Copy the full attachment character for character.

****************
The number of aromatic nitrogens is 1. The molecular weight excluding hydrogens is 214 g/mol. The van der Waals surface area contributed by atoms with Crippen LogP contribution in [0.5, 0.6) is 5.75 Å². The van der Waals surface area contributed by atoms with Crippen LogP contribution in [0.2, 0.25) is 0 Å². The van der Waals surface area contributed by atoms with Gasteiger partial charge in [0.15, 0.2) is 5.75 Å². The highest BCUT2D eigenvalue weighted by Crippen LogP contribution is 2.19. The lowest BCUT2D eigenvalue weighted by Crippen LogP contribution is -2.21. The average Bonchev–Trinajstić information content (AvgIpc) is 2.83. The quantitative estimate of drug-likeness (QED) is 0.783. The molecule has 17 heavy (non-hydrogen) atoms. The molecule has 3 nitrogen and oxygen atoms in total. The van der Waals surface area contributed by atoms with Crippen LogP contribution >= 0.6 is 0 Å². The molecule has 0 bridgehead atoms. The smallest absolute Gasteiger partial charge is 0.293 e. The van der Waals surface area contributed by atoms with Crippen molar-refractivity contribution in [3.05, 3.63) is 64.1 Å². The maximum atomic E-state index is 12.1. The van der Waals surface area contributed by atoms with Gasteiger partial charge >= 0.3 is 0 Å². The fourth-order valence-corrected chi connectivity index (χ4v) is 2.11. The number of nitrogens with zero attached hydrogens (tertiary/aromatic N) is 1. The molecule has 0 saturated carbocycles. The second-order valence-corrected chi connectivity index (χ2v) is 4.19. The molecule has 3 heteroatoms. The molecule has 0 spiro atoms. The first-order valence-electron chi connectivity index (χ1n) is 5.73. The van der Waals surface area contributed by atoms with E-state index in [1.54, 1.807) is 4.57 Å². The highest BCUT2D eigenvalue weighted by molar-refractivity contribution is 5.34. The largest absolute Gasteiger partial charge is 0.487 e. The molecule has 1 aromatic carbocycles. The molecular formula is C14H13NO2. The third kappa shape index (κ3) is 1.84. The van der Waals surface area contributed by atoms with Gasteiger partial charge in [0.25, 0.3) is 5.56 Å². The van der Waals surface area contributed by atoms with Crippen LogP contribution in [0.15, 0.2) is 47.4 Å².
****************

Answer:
The number of aromatic nitrogens is 1. The molecular weight excluding hydrogens is 214 g/mol. The van der Waals surface area contributed by atoms with Crippen LogP contribution in [0.5, 0.6) is 5.75 Å². The van der Waals surface area contributed by atoms with Crippen LogP contribution in [0.2, 0.25) is 0 Å². The van der Waals surface area contributed by atoms with Gasteiger partial charge in [0.15, 0.2) is 5.75 Å². The highest BCUT2D eigenvalue weighted by Crippen LogP contribution is 2.19. The lowest BCUT2D eigenvalue weighted by Crippen LogP contribution is -2.21. The average Bonchev–Trinajstić information content (AvgIpc) is 2.83. The quantitative estimate of drug-likeness (QED) is 0.783. The molecule has 17 heavy (non-hydrogen) atoms. The molecule has 3 nitrogen and oxygen atoms in total. The van der Waals surface area contributed by atoms with Crippen LogP contribution >= 0.6 is 0 Å². The molecule has 0 bridgehead atoms. The smallest absolute Gasteiger partial charge is 0.293 e. The van der Waals surface area contributed by atoms with Crippen molar-refractivity contribution in [3.05, 3.63) is 64.1 Å². The maximum atomic E-state index is 12.1. The van der Waals surface area contributed by atoms with Gasteiger partial charge >= 0.3 is 0 Å². The fourth-order valence-corrected chi connectivity index (χ4v) is 2.11. The number of nitrogens with zero attached hydrogens (tertiary/aromatic N) is 1. The molecule has 0 saturated carbocycles. The second-order valence-corrected chi connectivity index (χ2v) is 4.19. The molecule has 3 heteroatoms. The molecule has 0 spiro atoms. The first-order valence-electron chi connectivity index (χ1n) is 5.73. The van der Waals surface area contributed by atoms with E-state index in [1.54, 1.807) is 4.57 Å². The highest BCUT2D eigenvalue weighted by molar-refractivity contribution is 5.34. The largest absolute Gasteiger partial charge is 0.487 e. The molecule has 1 aromatic carbocycles. The molecular formula is C14H13NO2. The third kappa shape index (κ3) is 1.84. The van der Waals surface area contributed by atoms with Gasteiger partial charge in [0.25, 0.3) is 5.56 Å². The van der Waals surface area contributed by atoms with Crippen LogP contribution in [0.15, 0.2) is 47.4 Å².